Two years later, on November 18, 2010, Williams ticked the last, and psychically most important item from his original to-do list: a $6.2-billion deal between Newfoundland’s publicly-owned Nalcor Energy and Nova Scotia’s privately-owned Emera Inc. to develop Labrador’s Muskrat Falls Lower Churchill hydro-electric project and ship its endless supply of electricity to Newfoundland, Nova Scotia and on into the electricity-hungry northeastern United States.
“That,” Williams tells me with obvious satisfaction today, was a “slap in the face to Quebec Hydro,” not only for its generations-old snookering of a previous Newfoundland government but also for its more recent attempts to “stall on Muskrat and Gull Island (hydro projects). They tried to block us at every turn, and we were able to finally circumvent them. ‘We can go around you.’” There is a raised mental middle finger in his tone.
Perhaps more significantly, the Atlantic route, he adds, will become a “great Atlantic Canadian project,” a region builder, a game changer. Danny Williams had completed what he set out to do. In the process, he had achieved something unprecedented in Canadian politics. In 2010, a Corporate Research polled showed Newfoundland voter satisfaction with its government at a giddy-making 93 per cent. Williams personal popularity — even after he’d taken heat for traveling to the United States for heart surgery — topped 81 per cent. An Angus Reid national poll declared Williams the most popular politician in the whole country, scoring 20 per cent higher than his closest rival premier.
It would have been easy enough — and more than somewhat tempting — to stick around for another election or two, to reap the rewards of what had become his decade’s investment in politics. Instead, just a week after unveiling his finger-in-the-eye-to-Quebec Muskrat Falls deal , Danny Williams announced he was resigning from politics.
Quitting, it turned out, was the easy part. By the time he’d reached end of the first three months of a vague plan to take life easier — “I was 60 years old, I had four kids, seven grandkids I needed to be around, so I decided I had to take some time, enjoy what I worked so hard to achieve” — Danny Williams admits he was in full-blown “stir crazy.” He still played hockey once a week, golfed “maybe twice a week,” watched TV (“Breaking Bad, Damages, foolish reality TV, anything”), enjoyed his collection of expensive cars, including his white Bentley and his black Maserati Quattroporte (“I like cars”) and read obsessively but selectively (“I don’t read leisurely and I don’t read novels; I’ll read The Economist and Forbes, Maclean’s“), but none of it ultimately scratched his itch for action.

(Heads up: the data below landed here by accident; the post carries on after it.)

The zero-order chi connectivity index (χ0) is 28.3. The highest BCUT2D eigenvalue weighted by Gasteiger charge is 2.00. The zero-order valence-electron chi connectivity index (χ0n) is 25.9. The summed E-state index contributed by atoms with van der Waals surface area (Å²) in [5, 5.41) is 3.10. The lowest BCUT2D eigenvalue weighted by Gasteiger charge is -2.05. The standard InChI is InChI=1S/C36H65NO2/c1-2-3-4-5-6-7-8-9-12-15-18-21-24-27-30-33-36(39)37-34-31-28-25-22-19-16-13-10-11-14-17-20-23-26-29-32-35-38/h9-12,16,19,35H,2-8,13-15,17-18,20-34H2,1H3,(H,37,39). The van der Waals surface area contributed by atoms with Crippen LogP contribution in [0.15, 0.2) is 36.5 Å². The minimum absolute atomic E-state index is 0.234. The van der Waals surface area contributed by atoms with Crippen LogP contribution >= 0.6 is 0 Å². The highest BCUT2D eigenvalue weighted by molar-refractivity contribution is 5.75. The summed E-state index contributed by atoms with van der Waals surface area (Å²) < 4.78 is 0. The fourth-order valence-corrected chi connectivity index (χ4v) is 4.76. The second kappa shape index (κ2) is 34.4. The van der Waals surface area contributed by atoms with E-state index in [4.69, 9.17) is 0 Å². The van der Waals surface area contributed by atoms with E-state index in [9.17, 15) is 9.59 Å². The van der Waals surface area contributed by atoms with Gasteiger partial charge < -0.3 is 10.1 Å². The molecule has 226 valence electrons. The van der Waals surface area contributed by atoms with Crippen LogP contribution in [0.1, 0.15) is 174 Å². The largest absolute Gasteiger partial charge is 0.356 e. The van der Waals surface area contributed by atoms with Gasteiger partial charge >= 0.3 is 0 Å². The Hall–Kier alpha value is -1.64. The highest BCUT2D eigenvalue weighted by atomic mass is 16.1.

Luckily, it turned out to be easy enough for him to find distractions. Invited to help lure the American Hockey League’s Manitoba Moose franchise to St. John’s, Williams not only became the renamed — he renamed it — St. John’s IceCaps president, CEO, logo designer and chief cheerleader, but he also helped micromanage a break-even-at-best labour of love into a paying proposition, consistently filling every one of MileOne Centre’s 6,300 seats and corporate boxes.
Within a few months of the IceCaps first-season opening game, Williams was off on yet another track, announcing a grand $5-billion scheme to develop what amounts to a brand new community the size of Gander — complete with its own industrial park, big-box shopping complex, 5,000 private homes, condos, town houses, apartments, even a seniors’ apartment complex all built around a village square with neigbourhood shops, restaurants, pubs, schools, a hospital, recreation complex, walking trails and even a skating pond — on a 2,400-acre plot of what is still mostly hilly rock and bog on the western edge of St. John’s.